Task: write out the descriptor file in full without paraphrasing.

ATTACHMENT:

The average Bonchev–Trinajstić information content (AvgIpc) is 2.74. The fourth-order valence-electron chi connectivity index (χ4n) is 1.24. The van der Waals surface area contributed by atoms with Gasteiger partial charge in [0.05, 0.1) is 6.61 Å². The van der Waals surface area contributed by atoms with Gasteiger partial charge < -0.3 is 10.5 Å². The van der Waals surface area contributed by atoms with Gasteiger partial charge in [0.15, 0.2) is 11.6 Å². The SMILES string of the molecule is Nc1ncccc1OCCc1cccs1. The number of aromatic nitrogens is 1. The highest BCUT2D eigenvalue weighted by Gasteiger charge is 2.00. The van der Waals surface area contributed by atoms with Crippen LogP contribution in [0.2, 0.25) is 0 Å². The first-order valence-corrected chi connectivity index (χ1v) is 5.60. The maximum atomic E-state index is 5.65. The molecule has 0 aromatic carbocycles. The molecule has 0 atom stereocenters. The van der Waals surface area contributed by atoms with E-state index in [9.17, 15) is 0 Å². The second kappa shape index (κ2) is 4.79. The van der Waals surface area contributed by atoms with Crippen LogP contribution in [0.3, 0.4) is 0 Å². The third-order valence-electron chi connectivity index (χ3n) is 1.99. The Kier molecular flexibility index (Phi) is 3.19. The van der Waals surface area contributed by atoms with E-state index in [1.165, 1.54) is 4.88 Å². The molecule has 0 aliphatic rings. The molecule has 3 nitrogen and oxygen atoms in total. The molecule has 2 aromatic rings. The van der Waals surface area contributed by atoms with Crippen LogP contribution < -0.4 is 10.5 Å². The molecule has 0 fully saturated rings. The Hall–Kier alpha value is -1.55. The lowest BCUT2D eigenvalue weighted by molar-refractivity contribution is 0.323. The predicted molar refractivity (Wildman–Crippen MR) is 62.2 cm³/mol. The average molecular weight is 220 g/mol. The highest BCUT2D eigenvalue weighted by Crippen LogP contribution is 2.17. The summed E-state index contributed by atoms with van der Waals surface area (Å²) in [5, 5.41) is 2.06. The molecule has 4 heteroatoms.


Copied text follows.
The average Bonchev–Trinajstić information content (AvgIpc) is 2.74. The fourth-order valence-electron chi connectivity index (χ4n) is 1.24. The van der Waals surface area contributed by atoms with Gasteiger partial charge in [0.05, 0.1) is 6.61 Å². The van der Waals surface area contributed by atoms with Gasteiger partial charge < -0.3 is 10.5 Å². The van der Waals surface area contributed by atoms with Gasteiger partial charge in [0.15, 0.2) is 11.6 Å². The SMILES string of the molecule is Nc1ncccc1OCCc1cccs1. The number of aromatic nitrogens is 1. The highest BCUT2D eigenvalue weighted by Gasteiger charge is 2.00. The van der Waals surface area contributed by atoms with Crippen LogP contribution in [0.2, 0.25) is 0 Å². The first-order valence-corrected chi connectivity index (χ1v) is 5.60. The maximum atomic E-state index is 5.65. The molecule has 0 aromatic carbocycles. The molecule has 0 atom stereocenters. The van der Waals surface area contributed by atoms with E-state index in [9.17, 15) is 0 Å². The second kappa shape index (κ2) is 4.79. The van der Waals surface area contributed by atoms with Crippen LogP contribution in [0.3, 0.4) is 0 Å². The third-order valence-electron chi connectivity index (χ3n) is 1.99. The Kier molecular flexibility index (Phi) is 3.19. The van der Waals surface area contributed by atoms with E-state index in [1.165, 1.54) is 4.88 Å². The molecule has 0 aliphatic rings. The molecule has 3 nitrogen and oxygen atoms in total. The molecule has 2 aromatic rings. The van der Waals surface area contributed by atoms with Crippen LogP contribution < -0.4 is 10.5 Å². The molecule has 0 fully saturated rings. The Hall–Kier alpha value is -1.55. The lowest BCUT2D eigenvalue weighted by molar-refractivity contribution is 0.323. The predicted molar refractivity (Wildman–Crippen MR) is 62.2 cm³/mol. The average molecular weight is 220 g/mol. The highest BCUT2D eigenvalue weighted by Crippen LogP contribution is 2.17. The summed E-state index contributed by atoms with van der Waals surface area (Å²) in [5, 5.41) is 2.06. The molecule has 4 heteroatoms.